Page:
Kevin Warwick, on the other hand, was a different story. Regrettably, of the four thinkers interviewed, Warwick was given the most attention. I say regrettably because he fed right into the alarmist tone of the video. At one point he compared the potential differences between humans and posthumans as those that currently differentiate humans from cows. He even said -- and I still can't believe he said this -- that when humans will talk to posthumans it will sound akin to mooing. Consequently, argued Warwick, there will be no social dichotomy between humans and posthumans as they won't even be on the same existential wavelength.

This is exactly the kind of thing that will scare the hell out of someone who is completely new to these concepts. The implication that posthumans and humans won't communicate with other, or that posthumans will treat humans as cows, is as ridiculous as it is false. I simply don't foresee there being posthuman indifference towards unaugmented humanity.

Hugo De Garis, like Warwick, was also a mixed bag. If Warwick didn't scare you in this documentary, De Garis most certainly did. He used his own jargon to describe the pending battle between 'terrans' and 'cosmists' (ie luddites vs. futurists). In Hegelian fashion, he compared this future struggle to the 19th and 20th century struggle about the ownership of capital. De Garis sees the future as one split by a conflict between those who are terrified of the rise of SAI versus those who wish to see humanity reach its true potential.

Thankfully, there was some sentiment expressed in the documentary that this scenario may not play itself out. Even De Garis admitted that humans and machines may evolve and merge in concert, thus avoiding this kind of sociological split. He referred to the adherents of this middle way as the 'cyborgians,' but seemed embarrassed to have to say it. A middle way, after all, would ruin his alarmist non-normative sci-fi action drama vision of the future.

Rather, the issue will be, in my opinion, not so much about the pending struggle between 'terrans' and 'cosmists' as it will be about the difficulty in ensuring safe and universal access to critical enhancement technologies. Most people in the next several generations will be early adopters of enhancement technologies. Our children will consider enhancements to be as matter of fact as iPods and text messaging are today. Consequently, predictions about the AI/human dichotomy are false; transhumanism will be in effect and we will grow both AI and SAI from the human brain, not from raw machines.

In regards to Warwick and De Garis, however, I don't want to paint an overly negative picture of their contribution to this film. Both thinkers have a lot to offer in this conversation, and their thoughts and insights were captured quite well. There's lots of food for thought here, and I'm still digesting it all.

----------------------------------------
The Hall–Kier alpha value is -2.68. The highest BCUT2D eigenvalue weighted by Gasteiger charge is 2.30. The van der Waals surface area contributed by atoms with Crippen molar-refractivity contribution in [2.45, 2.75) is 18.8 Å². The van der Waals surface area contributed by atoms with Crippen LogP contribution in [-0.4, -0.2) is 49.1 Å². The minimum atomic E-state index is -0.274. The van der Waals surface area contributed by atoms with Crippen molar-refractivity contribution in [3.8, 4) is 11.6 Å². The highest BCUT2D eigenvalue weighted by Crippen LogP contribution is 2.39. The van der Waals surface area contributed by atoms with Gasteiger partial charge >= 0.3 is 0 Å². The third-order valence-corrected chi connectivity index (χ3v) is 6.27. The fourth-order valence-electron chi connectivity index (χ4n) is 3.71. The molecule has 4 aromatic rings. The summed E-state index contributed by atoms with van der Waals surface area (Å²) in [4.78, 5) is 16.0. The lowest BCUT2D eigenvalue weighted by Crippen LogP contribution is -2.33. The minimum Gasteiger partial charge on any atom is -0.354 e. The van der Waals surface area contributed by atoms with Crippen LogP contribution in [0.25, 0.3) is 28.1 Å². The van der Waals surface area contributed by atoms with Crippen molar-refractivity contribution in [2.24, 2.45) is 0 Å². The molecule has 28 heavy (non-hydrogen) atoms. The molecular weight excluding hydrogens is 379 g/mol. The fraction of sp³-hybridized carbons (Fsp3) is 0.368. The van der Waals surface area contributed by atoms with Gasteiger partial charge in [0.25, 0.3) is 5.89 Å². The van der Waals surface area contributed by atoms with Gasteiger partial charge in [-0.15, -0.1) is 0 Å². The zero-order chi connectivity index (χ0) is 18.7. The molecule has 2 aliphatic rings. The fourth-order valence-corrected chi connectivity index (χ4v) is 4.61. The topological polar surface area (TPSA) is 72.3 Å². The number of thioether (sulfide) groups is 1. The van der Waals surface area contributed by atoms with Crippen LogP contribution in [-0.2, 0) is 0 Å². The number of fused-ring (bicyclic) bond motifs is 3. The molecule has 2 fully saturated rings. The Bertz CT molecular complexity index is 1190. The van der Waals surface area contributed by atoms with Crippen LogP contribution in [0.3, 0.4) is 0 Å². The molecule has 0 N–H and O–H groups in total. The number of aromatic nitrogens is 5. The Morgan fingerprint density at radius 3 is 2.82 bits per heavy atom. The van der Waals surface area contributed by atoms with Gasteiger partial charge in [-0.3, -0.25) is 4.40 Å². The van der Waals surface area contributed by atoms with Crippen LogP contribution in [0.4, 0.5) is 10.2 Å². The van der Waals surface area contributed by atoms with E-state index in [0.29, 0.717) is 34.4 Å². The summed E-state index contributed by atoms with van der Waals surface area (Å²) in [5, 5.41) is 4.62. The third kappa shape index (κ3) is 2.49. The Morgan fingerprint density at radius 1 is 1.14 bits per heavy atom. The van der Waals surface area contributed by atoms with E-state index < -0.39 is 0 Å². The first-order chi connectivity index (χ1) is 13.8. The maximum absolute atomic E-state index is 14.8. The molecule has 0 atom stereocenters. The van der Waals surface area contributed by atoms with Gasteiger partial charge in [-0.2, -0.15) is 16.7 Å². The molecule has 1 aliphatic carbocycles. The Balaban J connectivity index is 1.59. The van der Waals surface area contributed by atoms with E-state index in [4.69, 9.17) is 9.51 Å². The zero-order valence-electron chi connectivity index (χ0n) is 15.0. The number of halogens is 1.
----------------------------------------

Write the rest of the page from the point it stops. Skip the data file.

Interspersed between the interviews was stock footage of old interviews and cheesy sci-fi films. There were a number of shots with Honda's ASIMO in it, played back in slow motion and set to spooky music in the background. ASIMO never looked so evil.

While “Building Gods” certainly painted the future in a gray and ambiguous light, it was not explicitly anti-transhumanist. At one point, a blurb on the screen noted that, "Transhumanists advocate the ethical advancements of technology." For those familiar with these concepts, the video will be interesting and provocative; for those new to these concepts, the video may come across as quite frightening and alarmist.

Interestingly, the documentary skirted around the issue of the Singularity. But now that I think about it, one could make a case that the entire film was about the Singularity -- just not exactly stated as such.

Cross-posted from Sentient Developments.

Ode to Immortality

I wanted to share a nice passage from Robert J. Sawyer's award-winning novel, The Terminal Experiment:

"But isn't immortality boring?"

The simulation laughed. "Forgive me, my friend, but that's one of the silliest ideas I've ever heard. Boring, when you've got the totality of creation to compredend? I've never read a play by Aristophanes. I've never studied any Asian language. I don't understand anything about ballet, or lacrosse, or meteorology. I can't read music. I can't play drums." Laughter again. "I want to write a novel and a sonnet and a song. Yes, they'll all stink, but eventually I'll learn to do them well. I want to learn to paint and to appreciate opera and to really understand quantum physics. I want to read all the great books, and the trashy ones, too. I want to learn about Buddhism and Judaism and Seventh Day Adventists. I want to visit Australia and Japan and the Galapagos. I want to go into space. I want to go the bottom of the ocean. I want to learn it all, do it all, live it all. Immortality boring? Impossible. Even the lifetime of the universe may not be enough to do all the things I want to do."